Putting money into superannuation - after-tax contributions. Video transcript

There are two main types of super contributions: concessional, or before tax, and non-concessional, or after tax.

This short video will explain non-concessional contributions and the yearly caps on them.

Non-concessional contributions are payments made into your super fund from after-tax income.

These contributions are not taxed in your super fund.

There are caps on the non-concessional contributions you can make each financial year.

If you go over the cap, you may have to pay extra tax.

The bring-forward provision allows for a large but irregular contribution, such as an inheritance or windfall.

Under the provision, if you are under 65, you can contribute up to 3 years’ worth of your usual non-concessional contribution cap in a single year.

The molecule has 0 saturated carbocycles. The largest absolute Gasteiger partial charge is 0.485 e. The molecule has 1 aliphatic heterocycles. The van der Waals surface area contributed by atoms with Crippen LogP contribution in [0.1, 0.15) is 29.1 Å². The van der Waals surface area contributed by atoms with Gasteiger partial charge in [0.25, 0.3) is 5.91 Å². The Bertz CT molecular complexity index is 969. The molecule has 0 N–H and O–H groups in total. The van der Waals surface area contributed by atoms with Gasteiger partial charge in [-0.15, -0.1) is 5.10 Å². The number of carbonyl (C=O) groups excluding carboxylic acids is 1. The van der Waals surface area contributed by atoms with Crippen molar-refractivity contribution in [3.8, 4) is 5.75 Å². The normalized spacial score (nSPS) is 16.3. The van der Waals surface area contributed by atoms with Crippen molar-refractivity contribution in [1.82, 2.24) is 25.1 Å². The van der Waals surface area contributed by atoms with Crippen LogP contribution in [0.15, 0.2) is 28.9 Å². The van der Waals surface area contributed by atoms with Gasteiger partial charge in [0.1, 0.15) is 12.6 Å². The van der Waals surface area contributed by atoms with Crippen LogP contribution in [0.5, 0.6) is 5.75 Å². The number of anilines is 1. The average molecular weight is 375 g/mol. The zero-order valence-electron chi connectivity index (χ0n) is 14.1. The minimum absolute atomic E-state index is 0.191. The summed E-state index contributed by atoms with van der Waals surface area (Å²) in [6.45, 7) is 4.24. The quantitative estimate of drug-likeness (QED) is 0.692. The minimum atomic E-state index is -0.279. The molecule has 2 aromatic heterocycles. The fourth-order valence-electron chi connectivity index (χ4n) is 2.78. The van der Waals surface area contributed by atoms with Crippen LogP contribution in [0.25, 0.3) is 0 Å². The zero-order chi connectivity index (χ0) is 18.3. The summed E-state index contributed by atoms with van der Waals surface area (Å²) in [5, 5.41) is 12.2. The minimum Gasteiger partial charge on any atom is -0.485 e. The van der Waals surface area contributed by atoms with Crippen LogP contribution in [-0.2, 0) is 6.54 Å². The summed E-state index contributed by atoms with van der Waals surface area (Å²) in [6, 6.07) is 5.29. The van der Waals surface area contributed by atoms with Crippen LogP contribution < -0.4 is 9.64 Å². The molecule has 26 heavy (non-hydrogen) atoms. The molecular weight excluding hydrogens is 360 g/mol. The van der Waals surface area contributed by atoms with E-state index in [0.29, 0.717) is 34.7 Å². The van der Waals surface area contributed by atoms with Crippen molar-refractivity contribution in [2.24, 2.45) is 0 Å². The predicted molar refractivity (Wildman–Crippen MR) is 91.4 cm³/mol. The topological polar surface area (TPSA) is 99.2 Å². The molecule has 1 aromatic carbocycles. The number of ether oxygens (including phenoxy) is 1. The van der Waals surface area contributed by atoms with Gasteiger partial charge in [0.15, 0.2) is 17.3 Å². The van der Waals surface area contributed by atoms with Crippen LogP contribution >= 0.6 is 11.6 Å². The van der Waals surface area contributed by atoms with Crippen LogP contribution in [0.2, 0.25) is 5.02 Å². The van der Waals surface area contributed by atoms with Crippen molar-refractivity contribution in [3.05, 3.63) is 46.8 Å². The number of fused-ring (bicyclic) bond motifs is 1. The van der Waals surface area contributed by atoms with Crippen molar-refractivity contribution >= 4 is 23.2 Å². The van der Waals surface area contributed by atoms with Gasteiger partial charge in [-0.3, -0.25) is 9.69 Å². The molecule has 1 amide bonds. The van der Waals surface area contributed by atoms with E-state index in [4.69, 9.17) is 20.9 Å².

And, as long as you don’t go over this combined cap for the next 2 years, you won’t have to pay extra tax.

Remember, if you take money out of super and put it back later, it counts as a new non-concessional contribution.

When working out your super contributions for the financial year, remember: contributions don't count when the payment is sent, they only count once the payment is received by your fund.

So make sure your fund receives all your contributions by 30 June.

For more information go to ato.gov.au/supercaps

    Last modified: 01 May 2015QC 44986